Creating an aesthetic environment
A successful cosmetic practice requires not only excellent skills, but a commitment to marketing, team-building, technology, and vision.
By Debra Englehardt Nash
A successful cosmetic practice requires not only excellent skills, but a commitment to marketing, team-building, technology, and vision.
As the population ages, the need for dentistry - especially cosmetic dentistry - is increasing. The majority of baby boomers are around 50 years old, and most of them are interested in a more youthful appearance. According to the American Academy of Cosmetic Dentistry, teeth whitening has increased by more than 500 percent over the past five years. Direct bonding has increased by more than 100 percent, and veneers have increased by more than 250 percent over the same time period. For patients between the ages of 20 and 50, the most popular dental procedures are whitening, veneers, and composites. Patients age 50 and older are choosing crowns, whitening, and veneers as their dental procedures of choice. Let's face it - aesthetic dentistry has moved into the mainstream of most general dental practices.
Many dentists are eager to provide cosmetic treatment for their patients. They spend many hours - and dollars - to learn aesthetic techniques, participate in continuing education and study clubs, and implement state-of-the-art technology. The rising standards in dental treatment and the increased expectations of patients are challenging dentists and their auxiliaries to look constantly for ways to improve their practice by offering these services. Dental practices must develop the skills, systems, and teamwork to create an environment that inspires patients to choose this level of treatment.
It begins with a vision
The doctor - who has a subjective vision of the way he wants to practice, the kind of dentistry he wants to provide, and the environment in which he wants to work - should be the driving force behind all business strategies and team action. The doctor is the Leader and Chief Inspirational Officer; it is his job to create a sense of purpose for the team. The leader's actions are critical, because the team will focus on and emulate them.
Strength of conviction is likewise important. The doctor must use his own passion to inspire others. While consulting with dental offices, I watch and listen for indicators that identify who and what directs practice growth.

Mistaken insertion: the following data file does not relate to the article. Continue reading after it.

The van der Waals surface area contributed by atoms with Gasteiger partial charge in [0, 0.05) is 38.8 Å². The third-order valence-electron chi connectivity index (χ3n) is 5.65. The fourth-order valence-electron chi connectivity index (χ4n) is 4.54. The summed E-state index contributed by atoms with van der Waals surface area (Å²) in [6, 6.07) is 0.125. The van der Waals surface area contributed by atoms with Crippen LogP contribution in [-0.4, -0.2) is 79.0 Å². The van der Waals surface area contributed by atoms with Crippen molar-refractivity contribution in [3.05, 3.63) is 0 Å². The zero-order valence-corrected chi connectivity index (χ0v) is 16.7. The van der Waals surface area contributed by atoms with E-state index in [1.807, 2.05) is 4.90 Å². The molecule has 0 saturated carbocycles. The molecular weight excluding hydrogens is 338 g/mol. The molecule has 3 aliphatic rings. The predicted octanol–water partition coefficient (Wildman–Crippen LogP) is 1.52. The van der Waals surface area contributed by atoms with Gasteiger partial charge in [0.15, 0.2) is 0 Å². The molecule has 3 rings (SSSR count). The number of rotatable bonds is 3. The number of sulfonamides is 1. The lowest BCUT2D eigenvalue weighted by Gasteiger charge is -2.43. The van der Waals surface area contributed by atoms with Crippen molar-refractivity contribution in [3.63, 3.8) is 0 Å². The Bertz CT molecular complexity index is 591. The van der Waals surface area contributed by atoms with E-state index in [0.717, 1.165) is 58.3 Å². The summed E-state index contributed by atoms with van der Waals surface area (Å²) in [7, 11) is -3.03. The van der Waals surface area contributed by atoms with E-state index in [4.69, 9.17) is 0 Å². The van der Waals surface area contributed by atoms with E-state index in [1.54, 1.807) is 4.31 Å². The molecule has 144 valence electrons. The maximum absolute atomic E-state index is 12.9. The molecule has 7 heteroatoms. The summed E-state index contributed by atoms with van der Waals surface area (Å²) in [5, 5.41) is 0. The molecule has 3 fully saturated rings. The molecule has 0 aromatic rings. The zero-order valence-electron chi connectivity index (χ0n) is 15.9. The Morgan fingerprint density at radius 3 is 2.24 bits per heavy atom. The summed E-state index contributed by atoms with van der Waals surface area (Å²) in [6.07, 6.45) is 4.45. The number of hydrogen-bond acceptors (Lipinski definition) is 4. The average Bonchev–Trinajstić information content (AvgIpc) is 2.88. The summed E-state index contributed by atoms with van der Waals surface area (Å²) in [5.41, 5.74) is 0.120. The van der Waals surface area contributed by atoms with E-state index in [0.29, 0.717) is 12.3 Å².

To my dismay, I often find doctors who suppress their efforts to create the practice environment of their dreams due to their team member's biases. The "can't do" attitudes of some staff members sabotage their plans. Too many doctors passively give up their dreams and control of their practice destiny.
Certain business decisions are not open to a team consensus. In his book, Leading With the Heart, Duke University basketball coach Mike Krzyzewski says, "If you're always striving to achieve success that is defined by someone else, you'll always be frustrated. Define your own success." It is the doctor's right and responsibility to determine the direction of the practice. The doctor conveys the message, "walks the talk," and supports the team's performance accordingly.
Self-esteem also is important. A leader with high self-esteem is more likely to inspire the best in others. If a leader does not trust his own instincts, he certainly will not inspire greatness in others. In his article, "People Make a Difference," Mark Dunn, chief executive officer of Trojan Professional Services, Inc., states, "If leaders wish to create high self-esteem and high-performance organizations, the first step is to work on themselves."
Acquire the skills
Increasing the demand for aesthetic dentistry requires a strong commitment to continuous learning and renewal. Everyone in the dental office should be attuned to what is new in the industry - from clinical techniques and materials to practice-management strategies and office trends. Motivational author and newspaper columnist Tom Peters offers this bit of advice: "Don't forget to obsess about your own renewal."
Establishing specific learning objectives is crucial to creating a progressive aesthetic care environment. Identify new materials, techniques, and technologies, and set aside time to review and add to your knowledge. Schedule a half-day staff meeting to exchange ideas about the innovations that might help you meet your practice goals. The healthiest attitude for success is one that believes change is good.